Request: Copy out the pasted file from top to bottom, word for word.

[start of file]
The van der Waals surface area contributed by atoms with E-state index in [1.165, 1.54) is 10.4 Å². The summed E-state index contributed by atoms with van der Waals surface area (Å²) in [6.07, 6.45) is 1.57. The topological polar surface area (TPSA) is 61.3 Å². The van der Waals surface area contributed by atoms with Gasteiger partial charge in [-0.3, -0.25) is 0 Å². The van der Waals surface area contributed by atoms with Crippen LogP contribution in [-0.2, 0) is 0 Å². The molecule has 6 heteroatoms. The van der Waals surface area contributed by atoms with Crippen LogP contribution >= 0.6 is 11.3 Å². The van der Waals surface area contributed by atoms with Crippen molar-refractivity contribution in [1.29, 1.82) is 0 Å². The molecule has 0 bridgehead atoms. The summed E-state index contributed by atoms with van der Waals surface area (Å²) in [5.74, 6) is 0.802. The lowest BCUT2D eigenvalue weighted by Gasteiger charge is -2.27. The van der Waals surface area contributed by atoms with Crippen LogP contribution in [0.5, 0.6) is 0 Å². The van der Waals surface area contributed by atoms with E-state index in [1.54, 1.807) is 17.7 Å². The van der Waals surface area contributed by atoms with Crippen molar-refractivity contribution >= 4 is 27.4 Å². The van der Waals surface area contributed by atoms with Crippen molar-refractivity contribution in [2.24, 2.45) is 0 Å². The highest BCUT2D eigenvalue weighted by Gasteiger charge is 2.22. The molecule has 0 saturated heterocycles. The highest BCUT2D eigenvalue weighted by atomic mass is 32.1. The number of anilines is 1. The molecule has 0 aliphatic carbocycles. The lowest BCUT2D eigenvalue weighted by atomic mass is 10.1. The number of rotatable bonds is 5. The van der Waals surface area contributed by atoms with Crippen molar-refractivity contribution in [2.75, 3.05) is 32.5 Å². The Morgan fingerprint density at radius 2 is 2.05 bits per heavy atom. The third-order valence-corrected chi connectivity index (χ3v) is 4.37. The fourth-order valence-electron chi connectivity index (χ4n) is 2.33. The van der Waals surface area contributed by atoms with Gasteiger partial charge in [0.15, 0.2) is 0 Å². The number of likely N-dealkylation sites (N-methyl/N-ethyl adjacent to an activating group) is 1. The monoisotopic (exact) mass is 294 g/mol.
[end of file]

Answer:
The van der Waals surface area contributed by atoms with E-state index in [1.165, 1.54) is 10.4 Å². The summed E-state index contributed by atoms with van der Waals surface area (Å²) in [6.07, 6.45) is 1.57. The topological polar surface area (TPSA) is 61.3 Å². The van der Waals surface area contributed by atoms with Gasteiger partial charge in [-0.3, -0.25) is 0 Å². The van der Waals surface area contributed by atoms with Crippen LogP contribution in [-0.2, 0) is 0 Å². The molecule has 6 heteroatoms. The van der Waals surface area contributed by atoms with Crippen LogP contribution >= 0.6 is 11.3 Å². The van der Waals surface area contributed by atoms with Crippen molar-refractivity contribution in [1.29, 1.82) is 0 Å². The molecule has 0 bridgehead atoms. The summed E-state index contributed by atoms with van der Waals surface area (Å²) in [5.74, 6) is 0.802. The lowest BCUT2D eigenvalue weighted by Gasteiger charge is -2.27. The van der Waals surface area contributed by atoms with Crippen LogP contribution in [0.5, 0.6) is 0 Å². The van der Waals surface area contributed by atoms with E-state index in [1.54, 1.807) is 17.7 Å². The van der Waals surface area contributed by atoms with Crippen molar-refractivity contribution >= 4 is 27.4 Å². The van der Waals surface area contributed by atoms with Crippen molar-refractivity contribution in [2.24, 2.45) is 0 Å². The highest BCUT2D eigenvalue weighted by Gasteiger charge is 2.22. The molecule has 0 saturated heterocycles. The highest BCUT2D eigenvalue weighted by atomic mass is 32.1. The number of anilines is 1. The molecule has 0 aliphatic carbocycles. The lowest BCUT2D eigenvalue weighted by atomic mass is 10.1. The number of rotatable bonds is 5. The van der Waals surface area contributed by atoms with Crippen molar-refractivity contribution in [2.75, 3.05) is 32.5 Å². The Morgan fingerprint density at radius 2 is 2.05 bits per heavy atom. The third-order valence-corrected chi connectivity index (χ3v) is 4.37. The fourth-order valence-electron chi connectivity index (χ4n) is 2.33. The van der Waals surface area contributed by atoms with Gasteiger partial charge in [0.15, 0.2) is 0 Å². The number of likely N-dealkylation sites (N-methyl/N-ethyl adjacent to an activating group) is 1. The monoisotopic (exact) mass is 294 g/mol.